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Pennsylvania Announces Open Data Portal

An executive order will breathe new life into the commonwealth's civic tech push.

Pennsylvania is renewing its commitment to transparency.

On April 18, Gov. Tom Wolf, who assumed office in January, signed an executive order to create an open data portal. The new portal is mandated to contain downloadable, machine-readable data, a feature not offered by the state’s existing transparency site called PennWATCH. The state Office of Administration is also mandated to help agencies find their most valuable data sets.

“One of our most valuable and underutilized resources in state government is data,” Wolf said in a press release. “Our goal is to make data available in order to engage citizens, create economic opportunities for businesses and entrepreneurs, and develop innovative policy solutions that improve program delivery and streamline operations.”

The commonwealth’s data portal efforts are to be led by Julie Snyder, director of the Office of Data and Digital Technology at the Office of Administration. By working closely with the state’s agencies, civic hacker community, universities and cities, she will identify which data sets are most useful to be unlocked first, said Sharon Minnich, secretary of the Office of Administration.

“We have our governance structure in place, we are working to create an advisory board right now, so we’ve been working with all the agencies’ CIOs, as well as chief counsel offices to establish enterprise standards and enterprise MOU around data sharing,” Minnich said. “Now through mid-August, we’re looking to work with the agencies to bring up the first data sets that we plan to publish in the mid-August time frame. They will align initially with the governor’s goals, and they are around job creation, workforce development, training, education, energy efficiency, infrastructure, human resources, public safety.”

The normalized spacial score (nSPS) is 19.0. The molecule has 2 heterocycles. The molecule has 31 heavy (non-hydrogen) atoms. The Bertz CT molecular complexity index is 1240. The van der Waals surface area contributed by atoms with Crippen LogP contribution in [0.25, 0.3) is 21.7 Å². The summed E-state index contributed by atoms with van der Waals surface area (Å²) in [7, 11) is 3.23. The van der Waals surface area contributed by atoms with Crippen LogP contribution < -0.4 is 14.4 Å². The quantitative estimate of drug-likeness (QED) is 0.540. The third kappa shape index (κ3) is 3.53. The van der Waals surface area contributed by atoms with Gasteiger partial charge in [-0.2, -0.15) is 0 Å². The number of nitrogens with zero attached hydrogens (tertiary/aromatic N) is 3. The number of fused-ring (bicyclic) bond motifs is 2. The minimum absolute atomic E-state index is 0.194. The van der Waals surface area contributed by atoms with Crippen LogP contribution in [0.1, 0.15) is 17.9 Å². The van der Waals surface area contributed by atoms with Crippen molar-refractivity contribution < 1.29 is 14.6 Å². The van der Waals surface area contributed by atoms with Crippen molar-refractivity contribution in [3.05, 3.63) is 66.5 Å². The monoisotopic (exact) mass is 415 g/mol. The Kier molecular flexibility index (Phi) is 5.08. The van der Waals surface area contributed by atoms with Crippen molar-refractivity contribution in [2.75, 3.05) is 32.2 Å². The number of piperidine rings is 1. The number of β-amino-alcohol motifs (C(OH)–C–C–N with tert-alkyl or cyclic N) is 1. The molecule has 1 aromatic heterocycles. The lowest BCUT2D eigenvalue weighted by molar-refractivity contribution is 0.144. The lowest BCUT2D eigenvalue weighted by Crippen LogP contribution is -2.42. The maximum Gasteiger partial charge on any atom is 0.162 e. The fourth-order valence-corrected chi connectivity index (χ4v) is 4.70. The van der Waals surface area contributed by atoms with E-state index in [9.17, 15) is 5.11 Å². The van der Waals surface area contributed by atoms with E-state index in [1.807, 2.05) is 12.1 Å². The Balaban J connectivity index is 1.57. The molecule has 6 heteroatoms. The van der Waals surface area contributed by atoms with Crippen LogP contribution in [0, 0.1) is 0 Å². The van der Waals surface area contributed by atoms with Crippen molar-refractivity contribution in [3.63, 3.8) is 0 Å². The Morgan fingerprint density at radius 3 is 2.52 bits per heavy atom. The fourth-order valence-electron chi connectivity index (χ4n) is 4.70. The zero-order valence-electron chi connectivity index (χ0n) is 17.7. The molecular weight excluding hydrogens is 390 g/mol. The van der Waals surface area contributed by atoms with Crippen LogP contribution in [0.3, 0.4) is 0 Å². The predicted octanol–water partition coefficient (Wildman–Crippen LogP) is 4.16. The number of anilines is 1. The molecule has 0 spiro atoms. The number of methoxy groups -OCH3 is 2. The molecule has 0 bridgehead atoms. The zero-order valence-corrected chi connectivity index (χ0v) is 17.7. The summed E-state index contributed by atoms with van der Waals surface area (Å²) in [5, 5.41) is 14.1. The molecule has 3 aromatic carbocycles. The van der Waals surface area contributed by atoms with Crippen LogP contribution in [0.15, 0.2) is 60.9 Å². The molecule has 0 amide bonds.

To develop its plan, Minnich said, Pennsylvania not only looked around the nation to spot best practices, but also assessed plans closer to home, asking Pittsburgh for advice.

“There’s a lot of open data out there that doesn’t necessarily get downloaded, so we want to make sure we put out the most valuable information,” she said. “In speaking to the universities, there really were a broad spectrum of interests. It’s going to depend on what the use cases would be for those data sets we would publish.”

The state’s relationship with the civic hacking community is a work in progress, she said, but added that one of the state’s long-term goals is to use this data in conjunction with hackathons or to partner with cities that have a more mature data sets in the governor’s key initiative areas.

According to the U.S. States Open Data Census, Pennsylvania scores 39 percent for its open data efforts, below the national average of 48.26 percent. Connecticut, Washington, D.C., and New York are outliers, with scores of 84, 78 and 74 percent, respectively, as most of the nation’s states score grades of F in many categories.

Colin wrote for Government Technology and Emergency Management from 2010 through most of 2016.